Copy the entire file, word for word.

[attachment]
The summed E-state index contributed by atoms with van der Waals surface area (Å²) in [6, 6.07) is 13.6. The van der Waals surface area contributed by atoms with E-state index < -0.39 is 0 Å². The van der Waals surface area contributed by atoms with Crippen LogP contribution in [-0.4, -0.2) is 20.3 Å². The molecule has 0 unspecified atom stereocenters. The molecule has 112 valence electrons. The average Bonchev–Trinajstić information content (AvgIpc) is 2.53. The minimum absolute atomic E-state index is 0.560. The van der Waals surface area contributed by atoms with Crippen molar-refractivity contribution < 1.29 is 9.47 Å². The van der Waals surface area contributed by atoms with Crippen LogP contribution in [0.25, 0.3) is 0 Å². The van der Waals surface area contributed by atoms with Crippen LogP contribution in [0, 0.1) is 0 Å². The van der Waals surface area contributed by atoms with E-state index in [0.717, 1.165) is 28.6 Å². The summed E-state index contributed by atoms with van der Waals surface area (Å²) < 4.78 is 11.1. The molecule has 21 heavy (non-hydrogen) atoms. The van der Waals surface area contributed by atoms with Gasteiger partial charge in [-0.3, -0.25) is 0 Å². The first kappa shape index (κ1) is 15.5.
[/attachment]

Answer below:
The summed E-state index contributed by atoms with van der Waals surface area (Å²) in [6, 6.07) is 13.6. The van der Waals surface area contributed by atoms with E-state index < -0.39 is 0 Å². The van der Waals surface area contributed by atoms with Crippen LogP contribution in [-0.4, -0.2) is 20.3 Å². The molecule has 0 unspecified atom stereocenters. The molecule has 112 valence electrons. The average Bonchev–Trinajstić information content (AvgIpc) is 2.53. The minimum absolute atomic E-state index is 0.560. The van der Waals surface area contributed by atoms with Crippen molar-refractivity contribution < 1.29 is 9.47 Å². The van der Waals surface area contributed by atoms with Crippen LogP contribution in [0.25, 0.3) is 0 Å². The van der Waals surface area contributed by atoms with Crippen LogP contribution in [0, 0.1) is 0 Å². The van der Waals surface area contributed by atoms with E-state index in [0.717, 1.165) is 28.6 Å². The summed E-state index contributed by atoms with van der Waals surface area (Å²) < 4.78 is 11.1. The molecule has 21 heavy (non-hydrogen) atoms. The van der Waals surface area contributed by atoms with Gasteiger partial charge in [-0.3, -0.25) is 0 Å². The first kappa shape index (κ1) is 15.5.